Once you feel good, then you need to check that you are not making any mistakes on the trading terminal to avoid any losses due to fat fingers. Double check that your position size is accurate, and quickly fix any mistakes if you have made an error.

Feel good about your trade. Check your terminal. Execute your trade. Double check your position. Quickly fix any mistakes.

For more information visit lesson 10 and lesson 14.

Top task #7: Monitoring

I have noticed that the monitoring phase is one that many Forex traders struggle with. They lack a clear plan that includes enough options to handle changing market conditions. This leads them to either wait for their position to hit their stop-loss or profit target, or they exit out of the trade based on an emotional response to market noise.

Instead, the master trader carefully monitors their position as it moves toward the objective. Van suggests that monitoring is broken down into two types:

  1. Overview monitoring; and
  2. Detailed monitoring

Overview monitoring

During overview monitoring the trader steps back, and takes a big picture view of his position. As Van says “She is looking at the forest instead of a detailed view of the trees”.  She is sitting back and comparing market events with her plan, looking for insights that indicate a change in the reasons she is in the trade. This could include the market not responding to news how it should, or it could be a change in the price action.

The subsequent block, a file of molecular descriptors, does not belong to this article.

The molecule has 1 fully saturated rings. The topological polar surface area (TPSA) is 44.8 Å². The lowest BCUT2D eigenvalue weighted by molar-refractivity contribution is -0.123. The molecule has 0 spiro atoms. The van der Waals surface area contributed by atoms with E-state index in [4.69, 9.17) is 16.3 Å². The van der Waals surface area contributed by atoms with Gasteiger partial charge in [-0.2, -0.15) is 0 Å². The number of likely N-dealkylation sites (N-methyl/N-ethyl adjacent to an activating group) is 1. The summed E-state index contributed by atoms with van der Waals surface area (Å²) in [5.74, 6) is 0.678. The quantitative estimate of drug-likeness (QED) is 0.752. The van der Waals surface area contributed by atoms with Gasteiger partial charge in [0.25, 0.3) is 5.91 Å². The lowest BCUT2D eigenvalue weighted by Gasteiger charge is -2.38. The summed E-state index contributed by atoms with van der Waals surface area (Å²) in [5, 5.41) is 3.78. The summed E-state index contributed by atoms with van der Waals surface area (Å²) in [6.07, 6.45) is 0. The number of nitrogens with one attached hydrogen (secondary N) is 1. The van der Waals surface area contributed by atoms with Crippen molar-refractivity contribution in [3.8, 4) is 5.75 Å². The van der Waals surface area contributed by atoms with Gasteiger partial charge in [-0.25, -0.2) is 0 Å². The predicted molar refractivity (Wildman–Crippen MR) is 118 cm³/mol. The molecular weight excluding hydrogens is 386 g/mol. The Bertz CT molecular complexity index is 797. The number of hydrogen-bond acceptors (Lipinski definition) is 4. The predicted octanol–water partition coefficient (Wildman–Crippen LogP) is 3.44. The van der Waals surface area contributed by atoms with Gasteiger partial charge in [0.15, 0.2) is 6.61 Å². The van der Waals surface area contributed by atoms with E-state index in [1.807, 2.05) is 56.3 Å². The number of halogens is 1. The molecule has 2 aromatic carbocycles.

In addition, overview monitoring is a method of risk control. If a trade is going for you, it should be easy to hold onto as it moves in your favour. If it’s requiring a lot of detailed monitoring, or the market is not behaving how it should, it is a sign you might want to reduce your position size or get out.

Detailed monitoring

At times, you should zero in your focus on the position. When you first get in, you want to make sure that the trade does what you expect, and you may quickly choose to get out if the market reverses after your entry.

You may want to conduct detailed monitoring when there is an opportunity to add to the position, or if the price approaches a pre-planned exit point. You may decide to hold on to the position, tighten the stop-loss, exit part or all of the position, or a combination of the above.

There are also certain risk events that you might want to pay particular attention to. If there is a major news event that has the potential to move your position, you might want to plan what to do if it goes against you (or for you). For example, you might want to tighten the stop on part of your position, in case you get news that moves the market rapidly against your trade.

Broaden your focus and conduct overview monitoring, and where appropriate zoom in and conduct detailed monitoring.